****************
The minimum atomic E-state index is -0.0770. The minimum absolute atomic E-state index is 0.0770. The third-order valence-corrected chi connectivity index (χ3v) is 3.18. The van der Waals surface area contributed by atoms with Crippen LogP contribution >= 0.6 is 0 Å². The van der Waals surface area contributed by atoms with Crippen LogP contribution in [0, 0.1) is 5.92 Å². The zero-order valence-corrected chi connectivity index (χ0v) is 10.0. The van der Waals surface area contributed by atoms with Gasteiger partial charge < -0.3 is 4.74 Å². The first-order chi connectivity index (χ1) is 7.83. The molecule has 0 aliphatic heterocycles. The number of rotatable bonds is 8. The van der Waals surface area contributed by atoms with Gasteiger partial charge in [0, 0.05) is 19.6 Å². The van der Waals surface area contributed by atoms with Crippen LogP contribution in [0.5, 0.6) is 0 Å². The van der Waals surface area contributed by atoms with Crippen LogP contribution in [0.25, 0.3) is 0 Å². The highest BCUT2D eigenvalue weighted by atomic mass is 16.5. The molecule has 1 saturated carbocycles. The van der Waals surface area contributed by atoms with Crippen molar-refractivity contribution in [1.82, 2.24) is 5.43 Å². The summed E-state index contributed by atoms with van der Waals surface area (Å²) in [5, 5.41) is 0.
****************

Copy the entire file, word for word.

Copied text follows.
The minimum atomic E-state index is -0.0770. The minimum absolute atomic E-state index is 0.0770. The third-order valence-corrected chi connectivity index (χ3v) is 3.18. The van der Waals surface area contributed by atoms with Crippen LogP contribution >= 0.6 is 0 Å². The van der Waals surface area contributed by atoms with Crippen LogP contribution in [0, 0.1) is 5.92 Å². The zero-order valence-corrected chi connectivity index (χ0v) is 10.0. The van der Waals surface area contributed by atoms with Gasteiger partial charge < -0.3 is 4.74 Å². The first-order chi connectivity index (χ1) is 7.83. The molecule has 0 aliphatic heterocycles. The number of rotatable bonds is 8. The van der Waals surface area contributed by atoms with Gasteiger partial charge in [0, 0.05) is 19.6 Å². The van der Waals surface area contributed by atoms with Crippen LogP contribution in [0.5, 0.6) is 0 Å². The van der Waals surface area contributed by atoms with Crippen LogP contribution in [0.25, 0.3) is 0 Å². The highest BCUT2D eigenvalue weighted by atomic mass is 16.5. The molecule has 1 saturated carbocycles. The van der Waals surface area contributed by atoms with Crippen molar-refractivity contribution in [1.82, 2.24) is 5.43 Å². The summed E-state index contributed by atoms with van der Waals surface area (Å²) in [5, 5.41) is 0.